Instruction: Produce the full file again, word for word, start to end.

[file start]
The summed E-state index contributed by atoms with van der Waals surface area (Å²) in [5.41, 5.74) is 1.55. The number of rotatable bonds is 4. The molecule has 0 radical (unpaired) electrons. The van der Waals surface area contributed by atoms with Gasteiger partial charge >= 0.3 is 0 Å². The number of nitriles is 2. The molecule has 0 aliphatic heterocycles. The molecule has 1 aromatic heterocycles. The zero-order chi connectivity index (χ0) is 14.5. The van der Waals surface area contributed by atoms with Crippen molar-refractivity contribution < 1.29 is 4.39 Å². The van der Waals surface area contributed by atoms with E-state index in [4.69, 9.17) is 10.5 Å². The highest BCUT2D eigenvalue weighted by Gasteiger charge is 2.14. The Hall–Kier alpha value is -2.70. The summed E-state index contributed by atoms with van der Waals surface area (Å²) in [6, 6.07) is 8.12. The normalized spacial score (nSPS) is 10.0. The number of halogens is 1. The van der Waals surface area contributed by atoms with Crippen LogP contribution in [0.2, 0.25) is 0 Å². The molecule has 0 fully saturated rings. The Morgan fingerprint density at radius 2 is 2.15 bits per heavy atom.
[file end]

The summed E-state index contributed by atoms with van der Waals surface area (Å²) in [5.41, 5.74) is 1.55. The number of rotatable bonds is 4. The molecule has 0 radical (unpaired) electrons. The van der Waals surface area contributed by atoms with Gasteiger partial charge >= 0.3 is 0 Å². The number of nitriles is 2. The molecule has 0 aliphatic heterocycles. The molecule has 1 aromatic heterocycles. The zero-order chi connectivity index (χ0) is 14.5. The van der Waals surface area contributed by atoms with Crippen molar-refractivity contribution < 1.29 is 4.39 Å². The van der Waals surface area contributed by atoms with E-state index in [4.69, 9.17) is 10.5 Å². The highest BCUT2D eigenvalue weighted by Gasteiger charge is 2.14. The Hall–Kier alpha value is -2.70. The summed E-state index contributed by atoms with van der Waals surface area (Å²) in [6, 6.07) is 8.12. The normalized spacial score (nSPS) is 10.0. The number of halogens is 1. The van der Waals surface area contributed by atoms with Crippen LogP contribution in [0.2, 0.25) is 0 Å². The molecule has 0 fully saturated rings. The Morgan fingerprint density at radius 2 is 2.15 bits per heavy atom.